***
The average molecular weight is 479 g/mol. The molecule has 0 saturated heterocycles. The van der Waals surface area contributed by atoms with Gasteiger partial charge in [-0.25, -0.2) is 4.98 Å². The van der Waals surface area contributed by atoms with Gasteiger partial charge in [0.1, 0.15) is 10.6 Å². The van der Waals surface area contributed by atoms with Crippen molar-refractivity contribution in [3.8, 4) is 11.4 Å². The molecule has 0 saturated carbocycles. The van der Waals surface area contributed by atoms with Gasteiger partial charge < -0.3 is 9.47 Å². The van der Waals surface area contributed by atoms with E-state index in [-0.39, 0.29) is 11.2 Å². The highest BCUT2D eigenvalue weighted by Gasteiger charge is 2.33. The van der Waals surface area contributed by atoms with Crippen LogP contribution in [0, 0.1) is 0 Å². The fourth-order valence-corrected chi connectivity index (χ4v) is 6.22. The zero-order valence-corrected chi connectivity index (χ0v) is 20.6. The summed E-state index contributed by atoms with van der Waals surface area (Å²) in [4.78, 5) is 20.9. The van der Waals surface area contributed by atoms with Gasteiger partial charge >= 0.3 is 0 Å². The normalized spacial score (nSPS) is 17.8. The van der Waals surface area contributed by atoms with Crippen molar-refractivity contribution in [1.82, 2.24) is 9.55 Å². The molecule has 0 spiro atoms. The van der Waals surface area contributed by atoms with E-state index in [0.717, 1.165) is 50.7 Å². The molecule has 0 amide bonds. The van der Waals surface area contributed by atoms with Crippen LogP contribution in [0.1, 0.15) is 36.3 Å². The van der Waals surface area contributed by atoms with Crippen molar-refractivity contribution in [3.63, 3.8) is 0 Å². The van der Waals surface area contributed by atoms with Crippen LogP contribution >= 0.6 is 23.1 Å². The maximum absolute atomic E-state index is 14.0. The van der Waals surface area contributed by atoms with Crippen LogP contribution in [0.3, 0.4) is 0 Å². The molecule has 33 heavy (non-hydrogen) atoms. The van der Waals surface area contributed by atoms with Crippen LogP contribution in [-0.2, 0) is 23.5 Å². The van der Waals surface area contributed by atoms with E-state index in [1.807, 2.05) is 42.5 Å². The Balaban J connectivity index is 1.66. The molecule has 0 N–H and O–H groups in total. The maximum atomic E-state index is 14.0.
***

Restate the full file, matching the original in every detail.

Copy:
The average molecular weight is 479 g/mol. The molecule has 0 saturated heterocycles. The van der Waals surface area contributed by atoms with Gasteiger partial charge in [-0.25, -0.2) is 4.98 Å². The van der Waals surface area contributed by atoms with Gasteiger partial charge in [0.1, 0.15) is 10.6 Å². The van der Waals surface area contributed by atoms with Crippen molar-refractivity contribution in [3.8, 4) is 11.4 Å². The molecule has 0 saturated carbocycles. The van der Waals surface area contributed by atoms with Gasteiger partial charge < -0.3 is 9.47 Å². The van der Waals surface area contributed by atoms with E-state index in [-0.39, 0.29) is 11.2 Å². The highest BCUT2D eigenvalue weighted by Gasteiger charge is 2.33. The van der Waals surface area contributed by atoms with Crippen LogP contribution in [0, 0.1) is 0 Å². The fourth-order valence-corrected chi connectivity index (χ4v) is 6.22. The zero-order valence-corrected chi connectivity index (χ0v) is 20.6. The summed E-state index contributed by atoms with van der Waals surface area (Å²) in [4.78, 5) is 20.9. The van der Waals surface area contributed by atoms with Gasteiger partial charge >= 0.3 is 0 Å². The normalized spacial score (nSPS) is 17.8. The van der Waals surface area contributed by atoms with Crippen molar-refractivity contribution in [1.82, 2.24) is 9.55 Å². The molecule has 0 spiro atoms. The van der Waals surface area contributed by atoms with E-state index in [0.717, 1.165) is 50.7 Å². The molecule has 0 amide bonds. The van der Waals surface area contributed by atoms with Crippen LogP contribution in [0.1, 0.15) is 36.3 Å². The van der Waals surface area contributed by atoms with Crippen molar-refractivity contribution in [3.63, 3.8) is 0 Å². The van der Waals surface area contributed by atoms with Crippen LogP contribution >= 0.6 is 23.1 Å². The maximum absolute atomic E-state index is 14.0. The van der Waals surface area contributed by atoms with Crippen LogP contribution in [0.3, 0.4) is 0 Å². The molecule has 33 heavy (non-hydrogen) atoms. The van der Waals surface area contributed by atoms with Crippen LogP contribution in [-0.2, 0) is 23.5 Å². The van der Waals surface area contributed by atoms with E-state index in [1.807, 2.05) is 42.5 Å². The Balaban J connectivity index is 1.66. The molecule has 0 N–H and O–H groups in total. The maximum atomic E-state index is 14.0.